Save Ink And Paper With The Print What You Like Editor

The Print What You Like (PWYL) editor provides an effective way to save ink and paper when printing webpages. Because printer ink is more expensive per ml than oil or caviar it is always worth trying to save ink.

Printing in grayscale and/or draft mode may help but you still end up printing unnecessary banners, adverts and sidebars etc. And it doesn’t help if you want a color print in good quality…

Another option is to use much cheaper compatible ink, that I reviewed here instead of genuine cartridges from the manufacturer. But what if you want top quality color prints?

How Print What You Like Editor Helps Save Ink

Print What You Like (PWYL) is a webpage editor that offers a more effective way to save ink and paper – you can just print the parts of the page that you want!

It lets you choose which elements of the page you want to keep – so you can avoid printing unwanted adverts, animations and junk.

As an example, here is a sample Lifehacker page before any editing:

print what you like

Sample Webpage

Here is the same page after using the Print What You Like editor to remove unwanted elements from the page:

print what you like editing

After PWYL Editing

The left sidebar is the PWYL menu – the rest of the page is the original article with all the adverts and rubbish removed. Clearly that’s going to save a ton of ink!

Note: I left in two pictures but I could have removed them with just a single click. And I could have changed all the green text to black if required – black cartridges usually contain much more ink than color cartridges so it often makes sense to save color ink if possible.

There are three ways that you can use the PWYL editor:

1. Print What You Like Online – No Installation Required

Visit the editor website and enter the URL (address) of the website page you want to print. The PWYL editor displays the page with a left sidebar menu.

As you move the cursor around the page, elements of it are highlighted in red – if you haven’t worked with inline element editors before you will soon learn how to choose specific areas – you can select a whole page, paragraph, title or heading etc.

Clicking a highlighted element displays a sub-menu:

print what you like menu

Print What You Like Sub Menu

Using this menu you can ‘Remove’ the contents of an element from the page (get rid of junk) or ‘Isolate’ it which keeps only this selected element – great for extracting just the main article on a page.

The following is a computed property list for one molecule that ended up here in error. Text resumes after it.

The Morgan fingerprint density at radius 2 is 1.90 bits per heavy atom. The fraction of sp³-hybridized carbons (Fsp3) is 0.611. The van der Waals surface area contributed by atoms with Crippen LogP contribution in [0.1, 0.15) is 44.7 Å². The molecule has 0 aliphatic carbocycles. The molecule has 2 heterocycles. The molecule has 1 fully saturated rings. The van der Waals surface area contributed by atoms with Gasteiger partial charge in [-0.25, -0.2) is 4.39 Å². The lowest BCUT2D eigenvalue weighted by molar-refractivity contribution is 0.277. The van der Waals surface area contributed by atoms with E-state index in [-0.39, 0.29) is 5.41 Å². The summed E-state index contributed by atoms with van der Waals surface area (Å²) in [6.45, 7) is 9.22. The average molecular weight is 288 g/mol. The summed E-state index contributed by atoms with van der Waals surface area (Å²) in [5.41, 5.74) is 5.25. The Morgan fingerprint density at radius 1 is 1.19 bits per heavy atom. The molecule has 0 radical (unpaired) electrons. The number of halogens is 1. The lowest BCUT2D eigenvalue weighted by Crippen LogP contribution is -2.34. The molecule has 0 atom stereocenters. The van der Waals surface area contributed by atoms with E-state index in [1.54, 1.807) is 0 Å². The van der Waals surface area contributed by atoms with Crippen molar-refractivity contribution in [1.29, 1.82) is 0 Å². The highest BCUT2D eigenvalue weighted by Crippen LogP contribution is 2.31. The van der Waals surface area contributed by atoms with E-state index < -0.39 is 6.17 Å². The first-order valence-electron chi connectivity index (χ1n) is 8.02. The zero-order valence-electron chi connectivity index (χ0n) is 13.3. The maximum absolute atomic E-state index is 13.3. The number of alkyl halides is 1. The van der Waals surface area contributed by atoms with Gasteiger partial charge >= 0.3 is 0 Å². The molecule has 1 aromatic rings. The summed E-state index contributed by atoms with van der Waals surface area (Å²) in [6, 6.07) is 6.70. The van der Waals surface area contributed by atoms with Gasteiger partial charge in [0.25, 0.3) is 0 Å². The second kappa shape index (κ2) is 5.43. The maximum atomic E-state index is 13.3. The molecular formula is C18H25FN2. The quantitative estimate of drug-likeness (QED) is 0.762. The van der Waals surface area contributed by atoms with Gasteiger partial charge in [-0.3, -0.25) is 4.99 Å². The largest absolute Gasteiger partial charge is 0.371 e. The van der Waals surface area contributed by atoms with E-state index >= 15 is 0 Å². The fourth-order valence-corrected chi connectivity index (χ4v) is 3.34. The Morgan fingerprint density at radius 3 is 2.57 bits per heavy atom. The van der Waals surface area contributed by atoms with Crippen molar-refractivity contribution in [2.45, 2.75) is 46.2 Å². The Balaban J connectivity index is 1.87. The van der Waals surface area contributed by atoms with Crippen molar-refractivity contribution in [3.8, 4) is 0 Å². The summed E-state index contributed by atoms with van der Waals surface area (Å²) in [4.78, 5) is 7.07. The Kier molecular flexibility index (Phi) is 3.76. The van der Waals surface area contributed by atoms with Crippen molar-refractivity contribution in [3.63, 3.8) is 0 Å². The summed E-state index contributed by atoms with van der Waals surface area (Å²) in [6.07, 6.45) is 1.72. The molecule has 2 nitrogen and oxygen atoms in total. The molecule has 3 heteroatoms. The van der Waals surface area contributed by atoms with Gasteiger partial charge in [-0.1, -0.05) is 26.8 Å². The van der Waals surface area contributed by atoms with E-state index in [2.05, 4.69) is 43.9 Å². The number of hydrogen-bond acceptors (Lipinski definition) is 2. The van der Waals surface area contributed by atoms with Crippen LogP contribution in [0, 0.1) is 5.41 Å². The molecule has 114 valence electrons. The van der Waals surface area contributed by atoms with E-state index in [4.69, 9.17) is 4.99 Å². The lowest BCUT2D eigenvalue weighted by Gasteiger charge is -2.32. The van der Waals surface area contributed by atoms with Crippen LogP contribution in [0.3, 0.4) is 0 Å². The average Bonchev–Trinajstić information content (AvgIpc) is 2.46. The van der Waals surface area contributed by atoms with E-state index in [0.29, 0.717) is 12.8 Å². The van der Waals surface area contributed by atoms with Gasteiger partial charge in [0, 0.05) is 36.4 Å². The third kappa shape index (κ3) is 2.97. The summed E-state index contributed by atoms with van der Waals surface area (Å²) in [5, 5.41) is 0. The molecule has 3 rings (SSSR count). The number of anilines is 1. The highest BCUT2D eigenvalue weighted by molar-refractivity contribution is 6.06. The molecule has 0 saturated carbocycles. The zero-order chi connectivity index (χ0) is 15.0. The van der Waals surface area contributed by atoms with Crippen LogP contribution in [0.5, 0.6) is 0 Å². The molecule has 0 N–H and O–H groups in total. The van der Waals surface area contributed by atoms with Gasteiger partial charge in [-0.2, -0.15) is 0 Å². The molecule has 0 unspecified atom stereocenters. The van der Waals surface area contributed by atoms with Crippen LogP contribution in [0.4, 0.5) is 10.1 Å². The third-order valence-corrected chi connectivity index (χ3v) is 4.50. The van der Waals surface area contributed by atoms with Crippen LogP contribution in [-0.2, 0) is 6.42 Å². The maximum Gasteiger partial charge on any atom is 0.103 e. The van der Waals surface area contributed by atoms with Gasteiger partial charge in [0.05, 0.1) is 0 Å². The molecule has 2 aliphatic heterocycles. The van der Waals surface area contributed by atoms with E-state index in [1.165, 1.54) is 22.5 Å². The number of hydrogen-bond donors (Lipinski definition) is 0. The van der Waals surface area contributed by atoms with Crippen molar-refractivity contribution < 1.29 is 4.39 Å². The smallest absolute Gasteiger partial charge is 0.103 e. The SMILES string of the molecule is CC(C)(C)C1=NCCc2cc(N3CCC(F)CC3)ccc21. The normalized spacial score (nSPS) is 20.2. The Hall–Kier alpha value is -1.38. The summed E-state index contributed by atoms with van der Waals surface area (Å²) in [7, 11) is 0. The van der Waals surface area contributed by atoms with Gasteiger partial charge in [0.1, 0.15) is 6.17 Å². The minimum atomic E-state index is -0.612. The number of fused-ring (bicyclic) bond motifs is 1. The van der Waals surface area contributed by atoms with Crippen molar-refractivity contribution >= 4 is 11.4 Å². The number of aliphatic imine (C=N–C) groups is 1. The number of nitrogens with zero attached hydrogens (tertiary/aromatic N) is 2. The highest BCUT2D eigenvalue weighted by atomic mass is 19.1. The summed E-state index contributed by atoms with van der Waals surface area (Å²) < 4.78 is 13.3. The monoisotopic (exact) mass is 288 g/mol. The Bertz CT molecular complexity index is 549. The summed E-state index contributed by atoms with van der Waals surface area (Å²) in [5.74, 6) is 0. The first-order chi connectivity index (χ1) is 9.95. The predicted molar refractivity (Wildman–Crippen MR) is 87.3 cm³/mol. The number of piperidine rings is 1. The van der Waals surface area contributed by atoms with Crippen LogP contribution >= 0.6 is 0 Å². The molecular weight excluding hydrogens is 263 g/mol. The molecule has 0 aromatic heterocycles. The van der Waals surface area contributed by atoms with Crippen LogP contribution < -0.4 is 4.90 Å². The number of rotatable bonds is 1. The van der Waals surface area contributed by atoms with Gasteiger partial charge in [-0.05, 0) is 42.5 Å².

This online method is useful if you only want to save ink and paper occasionally – and it gives you the chance to have a play using all the editor options without having to install anything.

However, it does require manual entry of the URL which is probably too cumbersome for frequent use – and you can’t use it for a secure URL e.g. a shopping basket where you have to be logged into a site to view that page.

For easier use on any webpage, use one of the following two methods.

2. Browser Bookmarklet

A bookmarklet is a piece of code stored as a button in the bookmarks toolbar of the web browser. See the instructions here to install it in your browser – Chrome, Firefox, IE, Safari and Opera etc are all supported.

Once installed, click the Print What You Like button to display the editor in the left of the page and start editing away, just like in the previous method.

3. Chrome Extension

Users of Chrome could install the bookmarklet from the previous method but, if you don’t want to have to display the bookmarks toolbar, there is a Chrome specific extension.

The highly rated Print What You Like extension can be installed from Chrome’s webstore here.

Other Features

The editor’s side menu offers a variety of quick options to hide images, background or margins and there is an Undo button to revert any changes if they don’t look right. There is also an option to save the webpage to PDF or HTML instead of (or as well as) printing it.

The PDF option works very well and is a simple way to create a PDF of a webpage for easy storage or sharing.

Note: the ‘Save As’ feature sends the content of the page to the PrintWhatYouLike.com server and third parties (to perform the conversion) – so, for privacy, don’t try to ‘Save’ a webpage with personal or secret info on it…

Conclusion

Print What You Like editor is an excellent way to hide unwanted elements of a page and remove junk or pictures.

It offers a strong feature set and a variety of methods to use it. It is a helpful tool to save ink and paper when printing webpages – and the online version lets you experiment without even installing anything.